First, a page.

“There’s a big mis­con­cep­tion that your plas­tic bot­tle gets turned into an­other plas­tic bot­tle”

Sci­en­tists are en­gi­neer­ing a plas­tic-eat­ing en­zyme. Portsmouth Univer­sity’s Prof John McGee­han, who is in­volved in the re­search, ex­plains how it could help to trans­form re­cy­cling

Focus-Science and Technology - - DISCOVERIES -

Why is plas­tic such a big en­vi­ron­men­tal prob­lem?

A plas­tic bot­tle nor­mally comes from oil and it’s made of two com­po­nents: one is called eth­yl­ene gly­col, a very com­mon chem­i­cal; the other is tereph­thalic acid. You link those to­gether with an es­ter bond, and lots of es­ter bonds in a row gen­er­ate a long chain – a polyester. Poly­eth­yl­ene tereph­tha­late or PET [a com­mon type of polyester] – the stuff plas­tic bot­tles are made of – is in­cred­i­bly dif­fi­cult to break down. When chemists made it around 50 years ago, they couldn’t have re­alised it would end up be­ing a scourge in our oceans, last­ing for hun­dreds of years.

Where was the plas­tic-eat­ing en­zyme dis­cov­ered?

In 2016, a Ja­panese group spec­tac­u­larly found bac­te­ria in a re­cy­cling dump that were es­sen­tially liv­ing off the plas­tic, di­gest­ing it. What we think has hap­pened is that these bac­te­ria swapped eat­ing nat­u­ral polyesters for hu­man-made ones, just by mu­tat­ing one of the en­zymes they were mak­ing.

How did you study the en­zyme?

We took the gene for this en­zyme and made lots in the lab. We took it to the Di­a­mond Light Source, a mas­sive X-ray mi­cro­scope, and were able to gen­er­ate a beau­ti­ful 3D struc­ture. That al­lowed us to com­pare it.

There’s a polyester on plant leaves called cutin that’s re­ally sim­i­lar to some hu­man-made things. It is as if the en­zyme [in the bac­te­ria] has evolved from a cutin-di­gest­ing en­zyme and then be­came a plas­tic-di­gest­ing en­zyme just by chang­ing the shape of its sur­face a lit­tle bit. Get­ting the 3D struc­ture helps you see how the en­zyme works: it breaks the bonds and turns those long chains into their orig­i­nal build­ing blocks.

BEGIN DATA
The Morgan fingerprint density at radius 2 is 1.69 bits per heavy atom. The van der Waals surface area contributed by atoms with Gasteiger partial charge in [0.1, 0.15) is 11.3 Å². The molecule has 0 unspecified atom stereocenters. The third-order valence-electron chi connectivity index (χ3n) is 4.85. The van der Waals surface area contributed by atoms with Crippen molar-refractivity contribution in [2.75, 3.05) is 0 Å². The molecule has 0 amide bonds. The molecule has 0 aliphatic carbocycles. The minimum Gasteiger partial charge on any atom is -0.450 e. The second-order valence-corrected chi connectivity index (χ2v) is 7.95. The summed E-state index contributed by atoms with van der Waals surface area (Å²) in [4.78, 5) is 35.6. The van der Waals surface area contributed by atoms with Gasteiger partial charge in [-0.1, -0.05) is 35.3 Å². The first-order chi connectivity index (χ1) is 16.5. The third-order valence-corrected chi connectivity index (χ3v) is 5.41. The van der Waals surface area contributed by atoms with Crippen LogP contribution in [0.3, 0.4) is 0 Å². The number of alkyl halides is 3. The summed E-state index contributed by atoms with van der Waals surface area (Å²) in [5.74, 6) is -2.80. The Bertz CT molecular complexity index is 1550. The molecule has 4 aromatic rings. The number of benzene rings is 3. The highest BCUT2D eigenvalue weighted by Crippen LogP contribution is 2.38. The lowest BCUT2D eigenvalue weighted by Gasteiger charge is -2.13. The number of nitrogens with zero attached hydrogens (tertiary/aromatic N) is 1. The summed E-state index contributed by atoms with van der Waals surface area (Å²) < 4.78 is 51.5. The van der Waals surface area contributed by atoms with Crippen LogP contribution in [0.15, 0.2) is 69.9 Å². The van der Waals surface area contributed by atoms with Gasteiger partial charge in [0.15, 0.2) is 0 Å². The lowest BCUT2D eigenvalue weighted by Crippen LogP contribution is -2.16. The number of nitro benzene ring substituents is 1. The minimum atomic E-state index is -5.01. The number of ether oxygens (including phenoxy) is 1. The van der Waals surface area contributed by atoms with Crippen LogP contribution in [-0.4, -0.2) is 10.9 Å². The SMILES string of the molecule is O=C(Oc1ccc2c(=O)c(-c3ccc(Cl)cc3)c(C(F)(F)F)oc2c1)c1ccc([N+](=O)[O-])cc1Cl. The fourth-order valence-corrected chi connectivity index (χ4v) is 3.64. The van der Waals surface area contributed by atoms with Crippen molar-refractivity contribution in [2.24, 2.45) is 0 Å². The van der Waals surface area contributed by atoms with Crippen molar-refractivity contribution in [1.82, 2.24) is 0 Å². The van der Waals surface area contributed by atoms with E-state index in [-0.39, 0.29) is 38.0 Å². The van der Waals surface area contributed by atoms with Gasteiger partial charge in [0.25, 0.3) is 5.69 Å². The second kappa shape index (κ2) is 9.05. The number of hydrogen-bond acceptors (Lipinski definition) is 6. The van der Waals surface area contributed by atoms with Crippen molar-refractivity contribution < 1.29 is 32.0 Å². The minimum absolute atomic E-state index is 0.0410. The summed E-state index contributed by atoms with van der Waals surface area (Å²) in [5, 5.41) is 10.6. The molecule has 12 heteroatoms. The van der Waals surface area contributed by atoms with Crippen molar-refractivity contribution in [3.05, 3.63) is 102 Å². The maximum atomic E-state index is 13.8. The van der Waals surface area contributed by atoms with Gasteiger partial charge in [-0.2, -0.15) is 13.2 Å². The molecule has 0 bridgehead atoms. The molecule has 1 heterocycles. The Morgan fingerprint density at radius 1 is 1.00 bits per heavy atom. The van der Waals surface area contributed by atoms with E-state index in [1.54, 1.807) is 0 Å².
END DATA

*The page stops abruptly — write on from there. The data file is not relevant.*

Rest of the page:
Why engi­neer a bet­ter ver­sion of this en­zyme?

It’s in­cred­i­ble that bac­te­ria evolved to do this, but the en­zyme is still quite slow. It takes weeks for these pro­cesses to hap­pen. If you’re go­ing to make it a re­cy­cling so­lu­tion, then you have to get those times down to hours in or­der to be eco­nom­i­cally vi­able.

How would the en­zyme be used in re­cy­cling?

There’s a big mis­con­cep­tion that when you throw your plas­tic bot­tle into a re­cy­cling bin, it gets turned into an­other plas­tic bot­tle. That rarely hap­pens be­cause when you make it into plas­tic pel­lets dur­ing the re­cy­cling process, it loses some

of its prop­er­ties and you have to then use it for a lower-value ma­te­rial, like a fi­bre for cloth­ing or car­pet. Even­tu­ally, it’s ef­fec­tively worth­less and ends up in land­fill or be­ing in­cin­er­ated. This re­leases CO2, which is not good ei­ther.

Our idea would be that you have a large vat of plas­tic bot­tles, pour the en­zyme so­lu­tion in and digest it to its orig­i­nal build­ing blocks. That would al­low us to re­make the plas­tic from scratch, ba­si­cally clos­ing the loop on the process and mak­ing it 100 per cent re­cy­clable. That would be our goal.

ABOVE: Once they are in the en­vi­ron­ment, plas­tics can break down into tinier pieces that are harder to clear up and are in­gested by an­i­mals RIGHT: Ev­ery minute, a mil­lion plas­tic bot­tles are bought around the world, yet only a small pro­por­tion of...

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